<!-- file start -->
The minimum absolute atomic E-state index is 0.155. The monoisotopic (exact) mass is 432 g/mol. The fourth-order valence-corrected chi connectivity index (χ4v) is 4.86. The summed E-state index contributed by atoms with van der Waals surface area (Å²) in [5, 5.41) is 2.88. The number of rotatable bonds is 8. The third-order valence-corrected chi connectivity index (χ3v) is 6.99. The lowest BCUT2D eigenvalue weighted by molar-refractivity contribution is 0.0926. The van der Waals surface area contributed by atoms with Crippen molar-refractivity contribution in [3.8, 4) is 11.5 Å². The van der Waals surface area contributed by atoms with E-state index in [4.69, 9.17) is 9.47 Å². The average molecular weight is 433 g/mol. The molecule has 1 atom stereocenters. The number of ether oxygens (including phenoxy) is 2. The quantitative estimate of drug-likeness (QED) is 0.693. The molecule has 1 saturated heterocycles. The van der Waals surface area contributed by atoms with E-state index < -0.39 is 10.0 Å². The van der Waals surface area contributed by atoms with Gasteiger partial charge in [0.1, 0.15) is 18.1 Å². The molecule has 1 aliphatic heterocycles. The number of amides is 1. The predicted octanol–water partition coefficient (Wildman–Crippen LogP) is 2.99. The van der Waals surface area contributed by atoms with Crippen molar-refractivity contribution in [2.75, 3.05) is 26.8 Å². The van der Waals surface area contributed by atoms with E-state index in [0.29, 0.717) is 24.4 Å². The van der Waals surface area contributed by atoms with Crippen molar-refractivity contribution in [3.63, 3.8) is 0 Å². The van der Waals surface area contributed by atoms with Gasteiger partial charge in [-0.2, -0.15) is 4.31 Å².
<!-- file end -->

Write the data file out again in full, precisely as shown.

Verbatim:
The minimum absolute atomic E-state index is 0.155. The monoisotopic (exact) mass is 432 g/mol. The fourth-order valence-corrected chi connectivity index (χ4v) is 4.86. The summed E-state index contributed by atoms with van der Waals surface area (Å²) in [5, 5.41) is 2.88. The number of rotatable bonds is 8. The third-order valence-corrected chi connectivity index (χ3v) is 6.99. The lowest BCUT2D eigenvalue weighted by molar-refractivity contribution is 0.0926. The van der Waals surface area contributed by atoms with Crippen molar-refractivity contribution in [3.8, 4) is 11.5 Å². The van der Waals surface area contributed by atoms with E-state index in [4.69, 9.17) is 9.47 Å². The average molecular weight is 433 g/mol. The molecule has 1 atom stereocenters. The number of ether oxygens (including phenoxy) is 2. The quantitative estimate of drug-likeness (QED) is 0.693. The molecule has 1 saturated heterocycles. The van der Waals surface area contributed by atoms with E-state index < -0.39 is 10.0 Å². The van der Waals surface area contributed by atoms with Gasteiger partial charge in [0.1, 0.15) is 18.1 Å². The molecule has 1 aliphatic heterocycles. The number of amides is 1. The predicted octanol–water partition coefficient (Wildman–Crippen LogP) is 2.99. The van der Waals surface area contributed by atoms with Crippen molar-refractivity contribution in [2.75, 3.05) is 26.8 Å². The van der Waals surface area contributed by atoms with E-state index in [0.29, 0.717) is 24.4 Å². The van der Waals surface area contributed by atoms with Crippen molar-refractivity contribution in [3.63, 3.8) is 0 Å². The van der Waals surface area contributed by atoms with Gasteiger partial charge in [-0.2, -0.15) is 4.31 Å².